Of the eleven children of the above Edward Herbert, RICHARD HERBERT (died 1596) entered Middle Temple 1576, represented the county in the 1586 Parliament (his return for the borough in 1580 having been disallowed), and founded the line of Herbert of Cherbury, later united with that of Dolguog, founded by Edward Herbert's second son. The third son CHARLES (born c. 1567), probably of Magdalen College, Oxford, was a Munster planter with his kinsman Sir William Herbert (died 1593), sheriff of Montgomeryshire in 1603, and acquired, through his wife, Jane, daughter of Hugh ab Owen, the neighbouring estate of Aston. He was the father of Sir Edward Herbert (c. 1591 - 1657) (vide infra).
Four of Richard Herbert's sons, Edward, George, Henry and Charles, became famous. The eldest Edward, 1st baron Herbert of Cherbury, is noticed separately. His son RICHARD HERBERT (c. 1600 - 1655), 2nd baron Herbert of Cherbury, soldier, sat for Montgomeryshire in the Short Parliament and for the borough in the Long, having been elected while he was fighting in the Bishops’ War, in which he performed prodigies of valour in the vain effort to stop the Scots at Newburn (28 August 1640) but later became the object of an unexplained capital charge before a court martial. In Parliament he showed open sympathy with Strafford, but was allowed on the outbreak of the Irish rebellion to go there with a troop of horse (March 1642). On the outbreak of civil war at home, he sat on the commission of array for Salop (where he had been a magistrate since 1634) — thereby forfeiting his seat at Westminster (12 September 1642) — raised (largely at his own expense) a troop of horse and 1,200 foot, and became successively governor of Bridgnorth (17 September 1642), Ludlow (28 September), commander of Aberystwyth castle (19 April 1644), and governor of Newport, Monmouth, (1645), where he produced fresh forces and supplies for the king on his recruiting campaign after Naseby. He escorted the queen to the royal headquarters on her return from Holland in 1643, and was rewarded with an honorary M.A. of Oxford University (21 February 1643). He compounded for £1,000 in 1647, and next year succeeded to his father's estates and titles (6 August 1648), dying on 13 May 1655, at Montgomery, where he lies buried in the church. His wife was Mary, daughter of John, 1st earl of Bridgewater, president of Wales 1631-42. His son EDWARD, 3rd baron Herbert of Cherbury (c. 1633 - 1678), married a daughter of Sir Thomas Myddelton (1586 - 1666) and was reconciled to the Protectorate (reputedly through Philip Jones (1617 - 1673), serving on the Montgomeryshire assessment committee (1657) but afterwards becoming involved in Booth's rebellion (1659). After the Restoration he became custos rotulorum of Montgomeryshire (1660-78) and Denbighshire (1666-78), but before the end of his life fell foul of the designs of the court, and in the Shrewsbury election of 1677 rallied Montgomeryshire voters against the court candidate. He was succeeded by his brother HENRY, 4th baron Herbert of Cherbury (c. 1640 - 1691), soldier, who had joined him in Booth's rebellion. From 1672-8 he fought in the French army, developing a warm admiration for the duke of Monmouth with whom he served and whose claims to the throne (to the exclusion of James II) he supported after returning to England in 1678. This involved him in quarrels with his Roman Catholic kinsman lord Powis, whose castle he was authorized to search for hidden arms in 1679, and with the duke of Beaufort as president of Wales; hence his exclusion from the Montgomeryshire bench in 1680. Under James II he resisted Powis's attempt to remodel Montgomery corporation in the interest of his co-religionists (1687), and on the landing of William of Orange secured for him Ludlow castle, the seat of the Council of Wales. He became Cofferer of the Household to William III and first colonel of the Royal Welch Fusiliers.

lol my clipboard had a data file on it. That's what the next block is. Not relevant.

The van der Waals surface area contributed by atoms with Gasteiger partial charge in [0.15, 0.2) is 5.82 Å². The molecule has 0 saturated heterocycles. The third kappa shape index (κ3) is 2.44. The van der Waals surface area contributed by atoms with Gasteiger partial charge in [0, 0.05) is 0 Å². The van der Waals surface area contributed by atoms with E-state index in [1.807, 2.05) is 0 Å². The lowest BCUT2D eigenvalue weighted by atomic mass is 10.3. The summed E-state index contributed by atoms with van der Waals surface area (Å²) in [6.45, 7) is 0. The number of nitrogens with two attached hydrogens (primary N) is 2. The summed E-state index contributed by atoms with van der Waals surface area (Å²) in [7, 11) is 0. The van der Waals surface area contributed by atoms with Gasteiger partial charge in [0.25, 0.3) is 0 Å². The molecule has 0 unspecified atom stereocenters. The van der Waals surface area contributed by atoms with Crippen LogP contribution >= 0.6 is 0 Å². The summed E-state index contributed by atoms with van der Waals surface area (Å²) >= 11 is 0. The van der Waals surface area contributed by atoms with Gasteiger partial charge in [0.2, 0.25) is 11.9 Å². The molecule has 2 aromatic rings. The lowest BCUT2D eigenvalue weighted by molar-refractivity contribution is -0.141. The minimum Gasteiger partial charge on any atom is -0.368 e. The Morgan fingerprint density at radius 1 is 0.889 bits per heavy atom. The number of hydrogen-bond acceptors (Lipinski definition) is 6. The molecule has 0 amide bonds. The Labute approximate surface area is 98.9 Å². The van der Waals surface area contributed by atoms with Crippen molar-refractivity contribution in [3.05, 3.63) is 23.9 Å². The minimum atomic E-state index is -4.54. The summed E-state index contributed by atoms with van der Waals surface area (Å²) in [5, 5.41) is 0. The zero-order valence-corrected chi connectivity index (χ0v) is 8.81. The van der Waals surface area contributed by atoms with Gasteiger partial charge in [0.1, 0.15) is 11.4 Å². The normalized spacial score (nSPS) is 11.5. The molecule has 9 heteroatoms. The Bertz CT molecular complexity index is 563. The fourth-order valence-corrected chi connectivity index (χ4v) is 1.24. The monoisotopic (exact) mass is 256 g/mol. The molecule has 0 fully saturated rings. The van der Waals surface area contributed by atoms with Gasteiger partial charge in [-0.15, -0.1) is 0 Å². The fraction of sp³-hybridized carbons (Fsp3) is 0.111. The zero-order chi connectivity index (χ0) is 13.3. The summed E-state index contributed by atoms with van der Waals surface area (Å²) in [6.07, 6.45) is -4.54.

George Herbert, the poet, was the fifth son of Richard Herbert of Montgomery (died 1596). The sixth son, Sir HENRY HERBERT (1595 - 1673), courtier, went as a youth to France to learn the language; the diplomatic missions ascribed to him there in Williams (The parliamentary history of the principality of Wales, 140), were really those of Sir John Herbert (1550 - 1617), but he went there in 1619 to prepare for his eldest brother's embassy. Introduced to the court by his kinsman William Herbert, 3rd earl of Pembroke, he became Master of the Revels 1623-42 and 1660-73. He represented Montgomery in the 1626 Parliament, but spent the rest of his life in England, a wealthy marriage in 1627 enabling him to buy out the share of his brothers Edward and George in the Worcestershire manor of Ribbesford. He served in the Bishops’ War of 1639 and sat for Bewdley in the Short and Long Parliaments as well as after the Restoration, but ‘deserted’ his seat to join the king before the Civil War broke out, and was consequently fined £1,330. His son HENRY HERBERT (died 1738) became baron Herbert of Cherbury (of the second creation) in 1694.